When this happens, some muscles may work disproportionately hard or even continue placing stresses on the abdomen which could in turn maintain the separation.

In these cases, it may feel like the harder you work the worse it may become.


When all muscles of your cylinder work together you create the strong and protective can shape.  This acts as the stable base from which you can safely strengthen, work on shape and eventually progress back to your pre-pregnancy exercises.

How to connect to your deep core (cylinder)

The more we understand about abdominal separation, the more obvious it becomes that there is no one approach for everyone, but improving the connection to each part of your deep core appears to underpin recovery in most women.  A good programme will include progressive exercises and breathing strategies for the muscles and diaphragm.



Sitting or lying comfortably with your knees slightly apart, imagine that you are trying to stop yourself passing wind by squeezing the muscles around the back passage. You should be able to feel the muscle lift gently but double check that your buttocks, stomach and legs are not moving at all.

Next imagine you are trying to stop yourself passing water.  (Do not try to stop the stream when you are actually passing water).

Lastly try to tighten the muscles around your back passage, vagina and front passage and lift up inside as if trying to stop passing wind and urine at the same time.  Once again double check you are not letting your buttocks, legs or tummy take over.  Focus on the lift from underneath.

Once you have this contraction easily, gradually try and increase the length of time you can hold it for without holding your breath.

Note it is also important to strengthen the quick firing of your pelvic floor ready for coughs, sneezes and impact by practicing the above contractions as short pulses on and off. 

Time yourself and count your pulses to get an idea of your progress.



Lying with knees bent and a neutral curve in your low back.  Imagine a line that connects the inside of your two pelvic bones (front of hips). Think about connecting, or drawing the muscle, along this line as if closing two book covers. or imagine gently drawing the naval towards the spine.

Check you are not holding your breath and that there is no movement of your hips, pelvis or spine.  

Other things to consider


Drink plenty.  Your connective tissue has a high water content, this means that trying to get the muscles to reconnect when they are dehydrated or undernourished will be more difficult.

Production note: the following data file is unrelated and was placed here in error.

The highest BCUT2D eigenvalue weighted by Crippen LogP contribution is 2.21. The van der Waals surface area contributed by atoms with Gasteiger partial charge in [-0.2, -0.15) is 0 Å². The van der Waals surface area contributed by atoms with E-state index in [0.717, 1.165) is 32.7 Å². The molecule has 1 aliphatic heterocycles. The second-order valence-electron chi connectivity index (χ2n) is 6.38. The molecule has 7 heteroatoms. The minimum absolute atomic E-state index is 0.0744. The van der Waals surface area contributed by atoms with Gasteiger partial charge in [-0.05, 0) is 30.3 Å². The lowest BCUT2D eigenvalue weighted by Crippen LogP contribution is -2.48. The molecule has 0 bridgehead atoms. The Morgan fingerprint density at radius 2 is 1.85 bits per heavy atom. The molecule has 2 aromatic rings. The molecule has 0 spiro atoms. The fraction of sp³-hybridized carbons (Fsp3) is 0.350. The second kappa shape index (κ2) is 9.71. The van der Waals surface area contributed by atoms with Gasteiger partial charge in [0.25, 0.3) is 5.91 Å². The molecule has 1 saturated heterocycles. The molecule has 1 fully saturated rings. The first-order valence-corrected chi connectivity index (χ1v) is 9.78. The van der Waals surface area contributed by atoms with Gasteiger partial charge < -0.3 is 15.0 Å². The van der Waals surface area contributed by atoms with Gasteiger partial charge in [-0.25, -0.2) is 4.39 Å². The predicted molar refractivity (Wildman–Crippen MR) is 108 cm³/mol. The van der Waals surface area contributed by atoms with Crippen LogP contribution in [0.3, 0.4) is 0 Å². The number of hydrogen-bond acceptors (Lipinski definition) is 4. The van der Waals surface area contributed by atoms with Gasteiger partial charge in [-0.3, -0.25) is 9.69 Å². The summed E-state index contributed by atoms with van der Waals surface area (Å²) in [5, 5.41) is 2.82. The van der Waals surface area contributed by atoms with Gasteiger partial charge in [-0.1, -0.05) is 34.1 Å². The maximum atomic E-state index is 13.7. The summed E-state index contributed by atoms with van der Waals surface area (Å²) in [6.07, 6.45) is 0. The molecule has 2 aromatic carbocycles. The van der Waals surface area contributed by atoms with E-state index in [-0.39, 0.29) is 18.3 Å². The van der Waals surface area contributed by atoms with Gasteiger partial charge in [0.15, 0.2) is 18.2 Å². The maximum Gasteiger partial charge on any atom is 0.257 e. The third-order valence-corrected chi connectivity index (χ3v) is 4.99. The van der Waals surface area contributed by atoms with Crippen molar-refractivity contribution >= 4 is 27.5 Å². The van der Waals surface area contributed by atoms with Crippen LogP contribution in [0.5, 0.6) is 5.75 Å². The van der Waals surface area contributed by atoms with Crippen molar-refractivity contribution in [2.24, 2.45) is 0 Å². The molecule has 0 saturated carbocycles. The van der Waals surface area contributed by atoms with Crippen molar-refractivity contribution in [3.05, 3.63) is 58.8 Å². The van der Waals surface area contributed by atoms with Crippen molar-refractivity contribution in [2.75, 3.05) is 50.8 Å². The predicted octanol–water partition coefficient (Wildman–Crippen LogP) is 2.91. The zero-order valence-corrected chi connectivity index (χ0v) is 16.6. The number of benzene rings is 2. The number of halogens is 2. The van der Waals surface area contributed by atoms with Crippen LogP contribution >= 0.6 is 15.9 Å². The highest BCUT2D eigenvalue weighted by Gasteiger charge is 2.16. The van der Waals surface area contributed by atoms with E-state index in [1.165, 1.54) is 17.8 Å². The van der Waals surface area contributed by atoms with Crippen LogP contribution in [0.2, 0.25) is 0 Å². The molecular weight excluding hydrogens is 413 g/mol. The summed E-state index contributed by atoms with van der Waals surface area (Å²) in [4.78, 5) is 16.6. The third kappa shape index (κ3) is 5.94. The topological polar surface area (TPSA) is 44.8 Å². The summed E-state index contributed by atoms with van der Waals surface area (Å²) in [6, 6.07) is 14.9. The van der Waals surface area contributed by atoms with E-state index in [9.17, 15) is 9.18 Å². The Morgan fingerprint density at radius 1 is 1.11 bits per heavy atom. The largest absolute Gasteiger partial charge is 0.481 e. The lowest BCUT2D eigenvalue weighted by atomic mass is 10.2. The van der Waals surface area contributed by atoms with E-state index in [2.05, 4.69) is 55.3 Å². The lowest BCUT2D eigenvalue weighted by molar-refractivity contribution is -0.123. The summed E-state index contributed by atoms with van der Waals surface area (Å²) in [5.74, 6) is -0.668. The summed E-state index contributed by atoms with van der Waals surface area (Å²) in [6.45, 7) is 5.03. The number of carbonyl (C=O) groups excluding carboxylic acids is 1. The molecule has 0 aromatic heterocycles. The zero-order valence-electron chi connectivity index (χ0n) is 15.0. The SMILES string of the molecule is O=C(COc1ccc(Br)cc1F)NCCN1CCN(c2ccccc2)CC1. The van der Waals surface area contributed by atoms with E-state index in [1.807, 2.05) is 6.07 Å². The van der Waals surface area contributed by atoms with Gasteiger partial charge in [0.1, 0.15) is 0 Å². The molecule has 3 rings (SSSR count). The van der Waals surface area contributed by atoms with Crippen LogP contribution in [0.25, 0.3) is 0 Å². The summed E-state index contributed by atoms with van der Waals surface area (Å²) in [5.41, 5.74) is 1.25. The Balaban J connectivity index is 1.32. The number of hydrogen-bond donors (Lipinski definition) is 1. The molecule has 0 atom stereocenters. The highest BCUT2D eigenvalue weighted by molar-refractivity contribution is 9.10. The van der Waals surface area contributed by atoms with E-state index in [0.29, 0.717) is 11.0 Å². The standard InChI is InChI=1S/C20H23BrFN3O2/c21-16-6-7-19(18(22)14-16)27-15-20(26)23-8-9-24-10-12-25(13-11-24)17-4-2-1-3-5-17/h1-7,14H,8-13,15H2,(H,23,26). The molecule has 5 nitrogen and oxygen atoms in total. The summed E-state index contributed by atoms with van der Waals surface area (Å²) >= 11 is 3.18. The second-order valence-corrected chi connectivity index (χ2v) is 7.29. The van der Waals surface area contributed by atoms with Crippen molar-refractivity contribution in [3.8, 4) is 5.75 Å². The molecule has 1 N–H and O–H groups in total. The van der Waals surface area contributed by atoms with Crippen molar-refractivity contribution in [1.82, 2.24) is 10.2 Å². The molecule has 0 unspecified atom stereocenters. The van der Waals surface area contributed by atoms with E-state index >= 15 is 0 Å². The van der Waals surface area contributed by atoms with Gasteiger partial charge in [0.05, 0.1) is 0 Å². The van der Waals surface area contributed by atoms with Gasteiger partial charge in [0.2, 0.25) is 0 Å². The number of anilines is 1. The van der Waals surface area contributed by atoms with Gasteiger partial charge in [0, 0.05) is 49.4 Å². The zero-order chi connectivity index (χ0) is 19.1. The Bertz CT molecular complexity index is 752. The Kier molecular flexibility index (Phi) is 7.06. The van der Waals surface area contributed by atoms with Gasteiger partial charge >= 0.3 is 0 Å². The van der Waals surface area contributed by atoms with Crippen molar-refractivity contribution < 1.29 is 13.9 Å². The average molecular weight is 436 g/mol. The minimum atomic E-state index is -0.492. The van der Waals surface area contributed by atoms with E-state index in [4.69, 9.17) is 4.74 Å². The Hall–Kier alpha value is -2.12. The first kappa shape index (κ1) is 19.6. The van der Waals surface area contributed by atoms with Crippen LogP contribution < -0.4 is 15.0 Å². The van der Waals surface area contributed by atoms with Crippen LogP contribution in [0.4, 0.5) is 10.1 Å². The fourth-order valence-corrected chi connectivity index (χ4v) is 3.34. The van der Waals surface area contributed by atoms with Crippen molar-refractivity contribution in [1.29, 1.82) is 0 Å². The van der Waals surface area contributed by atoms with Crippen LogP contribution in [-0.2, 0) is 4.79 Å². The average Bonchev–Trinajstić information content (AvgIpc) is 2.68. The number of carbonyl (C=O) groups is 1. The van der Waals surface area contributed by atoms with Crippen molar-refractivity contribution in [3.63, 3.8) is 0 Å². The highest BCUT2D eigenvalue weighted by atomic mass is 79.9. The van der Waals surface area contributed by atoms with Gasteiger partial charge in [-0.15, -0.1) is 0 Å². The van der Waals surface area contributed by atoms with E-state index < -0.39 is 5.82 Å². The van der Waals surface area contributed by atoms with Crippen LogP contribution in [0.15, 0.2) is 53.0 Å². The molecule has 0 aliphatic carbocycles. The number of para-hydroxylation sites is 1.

Posture doesn't just mean how you stand, it is the way you hold and position yourself throughout the day.  Commonly for new mum's, it is sitting to feed for long periods of time that can impact the core activation.  Encouragingly, this is one of the easiest areas to see big gains as when you change simple every day habits you will be racking up the hours where you are practicing your new alignment


We have those hormones to thank again for constipation being more common pre and postnatally.  A backed up bowel however is another source of pressure and discomfort for the abdominal wall so it's well worth considering your fluids, diet, exercise and toilet positioning.


Its no secret being a new mum can be a stressful time.  Sleep, hormones and a huge lifestyle change can take their toll even before you consider your new baby. However we also know that stress can have a huge impact on the speed of recovery.  Understanding how you respond to stress and knowing the things that work for you to reduce it can be a huge help.  Perhaps it's talking to a friend, trying meditation or even joining a postnatal class that includes some relaxation and breathing exercises. 

When to seek help

If you are experiencing any pelvic pain, abdominal discomfort or incontinence, it is definitely advisable to seek medical or physiotherapy input!  Every woman is different, so if you simply want some reassurance on how you are doing or are wondering if your exercise routine or daily activities are safe for you, contact a local women's health or abdominal physiotherapist.


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If you have any questions about this article or how to apply this information in your own body I would love to hear from you!  Or if you would like any information about booking a 1:1 postnatal assessment in your own home or about joining us for a mother and baby exercise and relaxation class, just click below.

Hayley is a Chartered Physiotherapist, Clinical Pilates and Yoga teacher in London and the South East.  With a Masters in Neuroscience, she specialises in combining mindfulness, movement and rehabilitation for all ages and conditions with a special interest in Pre and Postnatal Yoga and Pilates.  If you have any questions or thoughts about any of Hayley's work, she would love to hear from you - Hayley@LatitudeWellbeing.com.